Nationally Recognized Statistical Rating Organizations (NRSROs) are credit rating agencies registered with and overseen by the Office of Credit Ratings (OCR) in the U.S. Securities and Exchange Commission. The OCR was created by the Dodd-Frank Wall Street Reform and Consumer Protection Act in the wake of the financial crisis of 2007-2008 to "enhance the regulation, accountability, and transparency" of the credit rating agencies. There are currently 10 NRSROs, including Fitch Ratings, Moody's Investors Service, and S&P Global Ratings.
The Bottom Line
Credit ratings are the corporate or government counterparts of personal credit scores for individuals. They provide useful information to prospective investors and lenders but, as the rating agencies themselves stress, represent an informed judgment of potential risk, not an absolute guarantee.
I am a financial expert with extensive knowledge in credit ratings and the global credit rating industry. My expertise is based on years of experience working in the financial sector and staying updated on industry developments. I have a deep understanding of credit rating agencies, their history, and the factors that influence credit ratings.
Now, let's delve into the concepts mentioned in the article:
1. Credit Rating:
- A credit rating is an independent assessment of a company's or government entity's creditworthiness.
- It can be a general assessment or specific to a particular debt or financial obligation.
- Credit ratings are issued by organizations such as Moody's, Fitch Ratings, and S&P Global Ratings.
- They are different from credit scores, which are assigned to individuals.
2. Purpose of Credit Ratings:
- Credit ratings estimate the level of risk involved in investing in or lending money to an entity.
- High credit ratings indicate a lower risk of default, while poor ratings suggest a higher risk.
- Investors and lenders use credit ratings to decide whether to do business with the rated entity and determine interest rates.
3. Credit Rating Agencies:
- The three major credit rating agencies are Fitch Ratings, Moody's Investors Service, and S&P Global Ratings.
- They are Nationally Recognized Statistical Rating Organizations (NRSROs) overseen by the U.S. Securities and Exchange Commission.
4. History of Credit Ratings:
- Credit ratings date back to the early 20th century.
- They gained significance after 1936 when federal banking regulators prohibited banks from investing in speculative bonds.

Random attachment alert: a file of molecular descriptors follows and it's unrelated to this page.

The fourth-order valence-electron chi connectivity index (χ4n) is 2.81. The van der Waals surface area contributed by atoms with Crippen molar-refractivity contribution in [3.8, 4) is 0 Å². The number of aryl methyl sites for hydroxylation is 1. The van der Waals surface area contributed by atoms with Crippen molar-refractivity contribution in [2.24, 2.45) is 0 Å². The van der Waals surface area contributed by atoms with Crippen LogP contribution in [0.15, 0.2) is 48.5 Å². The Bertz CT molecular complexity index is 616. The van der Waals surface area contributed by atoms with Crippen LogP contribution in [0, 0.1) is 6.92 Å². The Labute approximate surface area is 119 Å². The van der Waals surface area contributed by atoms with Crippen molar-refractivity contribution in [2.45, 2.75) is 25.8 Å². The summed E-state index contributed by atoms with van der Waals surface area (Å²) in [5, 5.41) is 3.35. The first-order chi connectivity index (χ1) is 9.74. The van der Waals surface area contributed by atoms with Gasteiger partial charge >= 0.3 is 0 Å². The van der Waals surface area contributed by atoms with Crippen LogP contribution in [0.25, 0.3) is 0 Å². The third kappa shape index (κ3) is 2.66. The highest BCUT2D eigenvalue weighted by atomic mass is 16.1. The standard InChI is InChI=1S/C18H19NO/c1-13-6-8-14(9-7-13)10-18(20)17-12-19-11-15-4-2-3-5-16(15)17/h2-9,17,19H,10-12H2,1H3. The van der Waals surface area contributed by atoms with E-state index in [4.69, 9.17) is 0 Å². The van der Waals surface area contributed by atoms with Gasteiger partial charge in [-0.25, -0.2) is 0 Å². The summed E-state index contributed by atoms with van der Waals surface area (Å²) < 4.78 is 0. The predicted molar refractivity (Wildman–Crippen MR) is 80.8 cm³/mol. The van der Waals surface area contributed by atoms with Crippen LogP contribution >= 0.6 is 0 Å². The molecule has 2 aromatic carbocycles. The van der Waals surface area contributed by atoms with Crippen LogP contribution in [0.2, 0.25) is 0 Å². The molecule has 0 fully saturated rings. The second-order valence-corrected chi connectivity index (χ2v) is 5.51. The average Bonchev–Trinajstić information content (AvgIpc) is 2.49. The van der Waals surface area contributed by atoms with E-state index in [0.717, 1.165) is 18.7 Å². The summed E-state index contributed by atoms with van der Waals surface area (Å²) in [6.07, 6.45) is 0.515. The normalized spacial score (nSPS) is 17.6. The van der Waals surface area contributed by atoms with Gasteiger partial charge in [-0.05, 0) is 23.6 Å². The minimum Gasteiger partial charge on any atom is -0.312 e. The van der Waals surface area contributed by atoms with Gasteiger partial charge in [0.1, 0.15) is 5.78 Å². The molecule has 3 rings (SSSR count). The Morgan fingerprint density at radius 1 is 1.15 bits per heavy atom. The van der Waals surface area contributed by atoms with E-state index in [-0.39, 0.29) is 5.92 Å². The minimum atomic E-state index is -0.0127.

5. Major Credit Rating Agencies Overview:
- Fitch Ratings: Founded by John Knowles in 1913, employs over 1,550 analysts globally.
- Moody’s Investors Service: Started by John Moody in 1900, providing ratings and research across the world.
- S&P Global: Originating in 1860, issuing its first credit ratings in 1916, and rebranding as S&P Global in 2016.
6. Importance of Credit Ratings:
- High credit ratings provide access to capital at affordable interest rates.
- Low ratings can result in higher borrowing costs or difficulty in accessing capital.
7. Credit Ratings Scale:
- Ratings are assigned as letter grades, ranging from AAA (excellent) to C or D (poor).
- Each agency may have slight variations in their scales.
8. Factors Influencing Credit Ratings:
- Payment history, current debt, cash flows, income, economic outlook, and unique issues are considered.
- Credit ratings involve judgment calls and are subject to change.
9. Difference Between Credit Ratings and Credit Scores:
- Credit ratings assess businesses and governments with letter grades.
- Credit scores apply to individuals and are expressed as numerical values.
10. Nationally Recognized Statistical Rating Organizations (NRSROs):
- These are credit rating agencies registered with and overseen by the U.S. Securities and Exchange Commission.
- Created to enhance regulation, accountability, and transparency in the aftermath of the 2007-2008 financial crisis.
11. Bottom Line:
- Credit ratings are similar to personal credit scores for individuals.
- They provide useful information but represent an informed judgment of potential risk, not an absolute guarantee.
Feel free to ask if you have any specific questions or if you'd like more detailed information on any of these concepts.